Small Business Financing

A recent report from the National Small Business Association (NSBA) revealed some surprising results from a survey of their members.  They report that only 65% of small businesses are able to obtain adequate financing.  This is down from 73% just six months ago.   The decrease in capital availability is in line with the slow growth in employment over the last 12 months as well as the low projections for the next 12 months.  Small business owners do not want to take on additional debt as the projections for growth of revenues and profits are a disincentive.

A Few Websites Worth Visiting Daily or Weekly

If you are an entrepreneur with your own business or have ambitions to start your a business, you might  want to visit these websites for insights and help.

Inc. – This is focused on providing trends, ideas, and best practices around developing and growing a business. Passing along  the experiences and insights of other business owners, Inc can be valuable for your firm.

Entrepreneur – Some of the best of ‘how-to’ guides and examples, Entrepreneur provides content for all stages of business growth. Whether it is creating a business plan or revamping your sales team, there are articles.

Business Insider – Business Insider is an enjoyable balance of fun and valuable articles. With dozens of pieces published daily, it has some very interesting perspectives and information for daily and business life.

Why Do Deals Fall Apart?

 In many cases, the buyer and seller reach a tentative agreement on the sale of the business, only to have it fall apart.


There are reasons this happens, and, once understood, many of the worst deal-smashers can be avoided. Understanding is the key word. Both the buyer and the seller must develop an awareness of what the sale involves–and such an awareness should include facing potential problems before they swell into floodwaters and “sink” the sale.

What keeps a sale from closing successfully? In a survey of business brokers across the United States, similar reasons were cited so often that a pattern of causality began to emerge. The following is a compilation of situations and factors affecting the sale of a business.

The Seller Fails To Reveal Problems
When a seller is not up-front about problems of the business, this does not mean the problems will go away. They are bound to turn up later, usually sometime after a tentative agreement has been reached. The buyer then gets cold feet–hardly anyone in this situation likes surprises–and the deal promptly falls apart. Even though this may seem a tall order, sellers must be as open about the minuses of their business as they are about the pluses. Again and again, business brokers surveyed said: “We can handle most problems… if we know about them at the start of the selling process.”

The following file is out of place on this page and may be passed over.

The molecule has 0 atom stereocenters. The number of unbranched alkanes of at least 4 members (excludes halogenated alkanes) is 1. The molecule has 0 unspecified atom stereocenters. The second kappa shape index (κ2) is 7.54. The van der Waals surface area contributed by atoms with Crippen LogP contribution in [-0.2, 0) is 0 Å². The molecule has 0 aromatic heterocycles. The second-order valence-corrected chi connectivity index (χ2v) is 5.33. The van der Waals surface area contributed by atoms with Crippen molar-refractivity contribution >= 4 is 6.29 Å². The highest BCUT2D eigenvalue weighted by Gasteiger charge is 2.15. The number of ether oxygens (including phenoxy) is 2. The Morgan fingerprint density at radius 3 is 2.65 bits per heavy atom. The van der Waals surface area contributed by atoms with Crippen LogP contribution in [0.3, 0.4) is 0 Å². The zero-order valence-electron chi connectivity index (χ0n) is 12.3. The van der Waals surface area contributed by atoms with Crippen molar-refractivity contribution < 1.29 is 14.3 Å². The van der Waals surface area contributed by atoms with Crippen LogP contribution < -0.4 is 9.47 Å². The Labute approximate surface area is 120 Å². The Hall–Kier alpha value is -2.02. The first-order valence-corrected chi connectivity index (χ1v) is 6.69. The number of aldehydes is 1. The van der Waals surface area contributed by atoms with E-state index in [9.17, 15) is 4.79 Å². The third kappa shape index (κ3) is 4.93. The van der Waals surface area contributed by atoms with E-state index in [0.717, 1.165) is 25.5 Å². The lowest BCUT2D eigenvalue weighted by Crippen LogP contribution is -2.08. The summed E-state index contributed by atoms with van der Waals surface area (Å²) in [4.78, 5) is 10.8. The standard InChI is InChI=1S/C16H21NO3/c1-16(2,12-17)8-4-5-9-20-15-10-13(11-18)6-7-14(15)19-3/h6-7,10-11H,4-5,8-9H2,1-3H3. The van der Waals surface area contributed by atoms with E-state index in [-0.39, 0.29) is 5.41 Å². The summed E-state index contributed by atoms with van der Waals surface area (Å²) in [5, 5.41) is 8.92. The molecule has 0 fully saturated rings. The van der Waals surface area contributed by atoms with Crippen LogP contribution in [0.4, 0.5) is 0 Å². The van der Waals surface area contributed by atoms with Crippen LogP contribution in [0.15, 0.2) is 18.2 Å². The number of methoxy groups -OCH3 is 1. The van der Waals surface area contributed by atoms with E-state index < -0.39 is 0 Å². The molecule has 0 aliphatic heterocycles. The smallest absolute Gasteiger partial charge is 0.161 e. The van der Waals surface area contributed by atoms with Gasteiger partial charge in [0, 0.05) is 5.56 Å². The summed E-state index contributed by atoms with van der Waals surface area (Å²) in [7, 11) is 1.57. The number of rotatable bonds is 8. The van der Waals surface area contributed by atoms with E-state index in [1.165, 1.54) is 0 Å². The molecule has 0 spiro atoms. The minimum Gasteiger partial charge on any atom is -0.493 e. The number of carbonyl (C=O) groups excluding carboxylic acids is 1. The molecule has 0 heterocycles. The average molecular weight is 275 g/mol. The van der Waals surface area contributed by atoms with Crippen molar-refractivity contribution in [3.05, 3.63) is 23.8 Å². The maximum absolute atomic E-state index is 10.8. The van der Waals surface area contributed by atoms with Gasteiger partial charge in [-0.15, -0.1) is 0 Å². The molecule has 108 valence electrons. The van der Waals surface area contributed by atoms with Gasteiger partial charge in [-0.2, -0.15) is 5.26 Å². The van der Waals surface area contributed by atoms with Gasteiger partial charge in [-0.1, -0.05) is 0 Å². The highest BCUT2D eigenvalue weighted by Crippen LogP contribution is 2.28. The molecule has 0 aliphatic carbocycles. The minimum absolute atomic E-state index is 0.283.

The Buyer Has Second Thoughts About the Price
In some cases, the buyer agrees on a price, only to discover that the business will not, in his or her opinion, support that price. Whether this “discovery” is based on gut reaction or a second look at the figures, it impacts seriously on the transaction at hand. The deal is in serious jeopardy when the seller wants more than the buyer feels the business is worth. It is of prime importance that the business be fairly priced. Once that price has been established, the documentation must support the seller’s claims so that buyers can see the “real” facts for themselves.

Both the Buyer and the Seller Grow Impatient
During the course of the selling process, it’s easy–in the case of both parties–for impatience to set in. Buyers continue to want increasing varieties and volumes of information, and sellers grow weary of it all. Both sides need to understand that the closing process takes time. However, it shouldn’t take so much time that the deal is endangered. It is important that both parties, if they are using outside professionals, should use only those knowledgeable in the business closing process. Most are not. A business broker is aware of most of the competent outside professionals in a given business area, and these should be given strong consideration in putting together the “team.” Seller and buyer may be inclined to use an attorney or accountant with whom they are familiar, but these people may not have the experience to bring the sale to a successful conclusion.